Make it British is calling on readers of this website to go #insideout in support of Fashion Revolution Day
Fashion Revolution Day marks the first anniversary of the tragic Rana Plaza disaster in Dhaka, Bangladesh, where a factory collapsed killing 1,133 people. The campaign, which takes place on Thursday 24th April, will see manufacturers, fashion lovers, garment workers, designers and many more across 52 countries, come together to turn an item of clothing inside out and ask ‘Who Made Your Clothes?’ – highlighting the challenges of today’s global fashion supply chain.
It is a cause very much supported by Make it British – one of the reasons that we encourage people to buy goods made in Britain is because it is one of the best ways of knowing who made your clothes. Visit most UK clothing factories (and I’m not saying all as there are always going to be a couple of iffy ones that go under the radar), and compare the conditions in which the staff work, to those depicted in the papers of the workers at the Rana Plaza in Bangladesh, and there is a massive difference.
I’m not alone in thinking that supporting local factories is a good thing to do. Mary Portas, who championed UK fashion manufacturing in her TV programme ‘Mary’s Bottom Line’, and who will be one of the speakers at our Meet the Manufacturer conference in June, has also thrown her weight behind the cause. She states her reasons for doing so: “If more companies were transparent about the production of their clothes, less fashion would be manufactured cheaply, preventing bustling UK factories having to close down and disasters like that at Rana Plaza factory in Bangladesh. It’s crucial that people change the way they think about buying clothes…we should appreciate our clothes, not treat them as throwaway objects.”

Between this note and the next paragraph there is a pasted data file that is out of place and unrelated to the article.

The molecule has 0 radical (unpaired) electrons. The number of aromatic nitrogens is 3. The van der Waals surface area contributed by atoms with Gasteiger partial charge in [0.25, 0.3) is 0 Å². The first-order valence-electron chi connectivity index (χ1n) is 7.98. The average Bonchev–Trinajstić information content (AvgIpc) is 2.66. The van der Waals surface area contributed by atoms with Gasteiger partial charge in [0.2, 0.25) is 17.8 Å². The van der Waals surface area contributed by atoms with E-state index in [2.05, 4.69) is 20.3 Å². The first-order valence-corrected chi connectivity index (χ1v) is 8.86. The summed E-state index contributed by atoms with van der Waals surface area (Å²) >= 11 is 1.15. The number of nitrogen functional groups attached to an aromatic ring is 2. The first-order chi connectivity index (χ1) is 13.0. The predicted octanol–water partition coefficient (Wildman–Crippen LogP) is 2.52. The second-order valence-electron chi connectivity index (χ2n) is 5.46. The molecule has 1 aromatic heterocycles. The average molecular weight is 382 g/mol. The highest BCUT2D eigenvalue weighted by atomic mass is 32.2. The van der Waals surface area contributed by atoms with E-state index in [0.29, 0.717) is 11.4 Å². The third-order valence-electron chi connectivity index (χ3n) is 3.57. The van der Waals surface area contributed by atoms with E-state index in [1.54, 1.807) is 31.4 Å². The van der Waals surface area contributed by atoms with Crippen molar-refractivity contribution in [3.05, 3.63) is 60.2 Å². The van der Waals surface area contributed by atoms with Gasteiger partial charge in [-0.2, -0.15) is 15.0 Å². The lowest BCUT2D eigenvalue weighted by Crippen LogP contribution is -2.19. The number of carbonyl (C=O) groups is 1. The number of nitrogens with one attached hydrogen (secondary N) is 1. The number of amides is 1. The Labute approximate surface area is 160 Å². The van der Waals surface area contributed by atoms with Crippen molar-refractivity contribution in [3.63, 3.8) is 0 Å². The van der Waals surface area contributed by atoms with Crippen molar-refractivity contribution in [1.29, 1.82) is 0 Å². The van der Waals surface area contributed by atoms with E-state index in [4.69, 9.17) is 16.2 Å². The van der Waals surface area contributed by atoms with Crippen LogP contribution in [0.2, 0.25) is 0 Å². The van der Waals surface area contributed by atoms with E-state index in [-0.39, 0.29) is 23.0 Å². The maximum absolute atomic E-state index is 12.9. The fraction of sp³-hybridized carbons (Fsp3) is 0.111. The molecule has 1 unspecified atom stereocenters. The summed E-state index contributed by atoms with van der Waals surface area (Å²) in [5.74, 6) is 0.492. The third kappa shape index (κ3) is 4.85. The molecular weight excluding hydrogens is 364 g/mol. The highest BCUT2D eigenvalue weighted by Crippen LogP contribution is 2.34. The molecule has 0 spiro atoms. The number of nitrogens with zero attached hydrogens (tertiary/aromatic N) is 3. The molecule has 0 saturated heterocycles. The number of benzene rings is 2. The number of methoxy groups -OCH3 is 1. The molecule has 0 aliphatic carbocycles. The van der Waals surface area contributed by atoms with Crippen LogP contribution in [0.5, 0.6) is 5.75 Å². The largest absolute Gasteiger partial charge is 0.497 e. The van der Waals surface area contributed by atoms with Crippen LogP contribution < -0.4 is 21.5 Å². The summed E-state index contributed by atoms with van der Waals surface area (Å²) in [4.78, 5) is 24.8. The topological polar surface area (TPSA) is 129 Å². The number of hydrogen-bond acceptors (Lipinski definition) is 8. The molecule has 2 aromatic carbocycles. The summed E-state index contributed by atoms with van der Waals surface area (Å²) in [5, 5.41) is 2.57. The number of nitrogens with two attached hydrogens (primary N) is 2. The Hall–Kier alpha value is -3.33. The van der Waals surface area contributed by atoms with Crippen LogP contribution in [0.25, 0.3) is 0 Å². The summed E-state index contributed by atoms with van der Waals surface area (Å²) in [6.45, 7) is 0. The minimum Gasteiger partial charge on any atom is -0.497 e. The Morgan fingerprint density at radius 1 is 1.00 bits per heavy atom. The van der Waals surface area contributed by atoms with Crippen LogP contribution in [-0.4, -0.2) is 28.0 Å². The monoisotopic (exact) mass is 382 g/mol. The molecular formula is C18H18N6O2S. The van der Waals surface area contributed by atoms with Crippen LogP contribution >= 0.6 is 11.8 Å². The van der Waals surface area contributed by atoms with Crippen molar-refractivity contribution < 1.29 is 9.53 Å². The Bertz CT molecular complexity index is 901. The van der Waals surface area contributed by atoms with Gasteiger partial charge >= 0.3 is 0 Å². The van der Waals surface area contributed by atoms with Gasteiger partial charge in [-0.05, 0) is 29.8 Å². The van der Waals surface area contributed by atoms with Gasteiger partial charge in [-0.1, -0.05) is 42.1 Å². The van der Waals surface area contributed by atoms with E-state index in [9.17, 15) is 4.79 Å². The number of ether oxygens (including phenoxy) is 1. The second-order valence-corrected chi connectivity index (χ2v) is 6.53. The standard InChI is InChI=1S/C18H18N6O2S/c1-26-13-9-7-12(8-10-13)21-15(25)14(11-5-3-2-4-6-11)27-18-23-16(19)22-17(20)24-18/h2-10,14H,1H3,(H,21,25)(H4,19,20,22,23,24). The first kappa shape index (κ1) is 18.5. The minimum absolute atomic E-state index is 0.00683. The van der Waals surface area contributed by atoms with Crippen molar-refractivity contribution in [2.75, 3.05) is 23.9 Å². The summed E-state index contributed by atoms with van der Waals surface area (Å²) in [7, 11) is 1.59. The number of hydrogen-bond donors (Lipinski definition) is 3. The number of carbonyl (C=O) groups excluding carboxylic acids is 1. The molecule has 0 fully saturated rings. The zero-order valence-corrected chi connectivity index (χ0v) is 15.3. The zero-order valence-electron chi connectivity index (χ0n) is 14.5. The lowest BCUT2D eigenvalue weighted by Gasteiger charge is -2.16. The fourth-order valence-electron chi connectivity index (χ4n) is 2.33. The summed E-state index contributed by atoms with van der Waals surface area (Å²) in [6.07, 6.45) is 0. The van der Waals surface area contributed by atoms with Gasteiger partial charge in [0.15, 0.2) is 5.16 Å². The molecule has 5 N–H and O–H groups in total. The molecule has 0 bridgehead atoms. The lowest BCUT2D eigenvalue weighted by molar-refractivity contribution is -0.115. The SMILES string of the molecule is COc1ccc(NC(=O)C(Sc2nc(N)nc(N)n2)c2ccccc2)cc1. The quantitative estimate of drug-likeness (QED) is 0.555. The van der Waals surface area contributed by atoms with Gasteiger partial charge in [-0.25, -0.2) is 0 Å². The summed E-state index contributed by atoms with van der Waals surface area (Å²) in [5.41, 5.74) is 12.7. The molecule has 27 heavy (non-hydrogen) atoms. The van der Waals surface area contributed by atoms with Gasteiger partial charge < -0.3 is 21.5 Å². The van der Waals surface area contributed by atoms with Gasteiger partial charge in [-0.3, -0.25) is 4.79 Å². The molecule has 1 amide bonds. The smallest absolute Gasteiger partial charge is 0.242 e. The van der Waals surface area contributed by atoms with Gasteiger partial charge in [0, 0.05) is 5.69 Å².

Similarly, journalist Lucy Siegle, who has written a book entitled ‘We are what we wear” about the link between fast fashion and the garment workers in Bangladesh, pleaded in an article in The Observer last weekend: “Rana Plaza has to stand for something. Thursday 24, the first anniversary, has been designated Fashion Revolution Day by a coalition of activists from all around the world. Consumers must take some sort of stand. The fast-fashion industry must be shown it doesn’t have it all completely sewn up.”
So what can you do to show that you are thinking about ‘who made your clothes’ on the anniversary of the Rana Plaza Disaster? Here are some ideas for starters:
- Turn an item of clothing inside out, take a picture of the label and share it on the Fashion Revolution Facebook page
- Tweet “Today I’m wearing my (shirt/dress/T-shirt etc.) #insideout because I want to ask @ (brand/retailer) Who Made Your Clothes?
- Visit a UK clothing factory. Some of our favourite manufacturers are opening their factory doors on the 24th April and allowing members of the public inside. They are: Gaddum & Gaddum (Leek, Staffordshire), Fashion Enter (London) Headen & Quarmby (Middleton, Lancashire) and David Nieper (Derbyshire).
There are many more ideas and resources available on the Fashion Revolution website, as well as stories from makers around the world.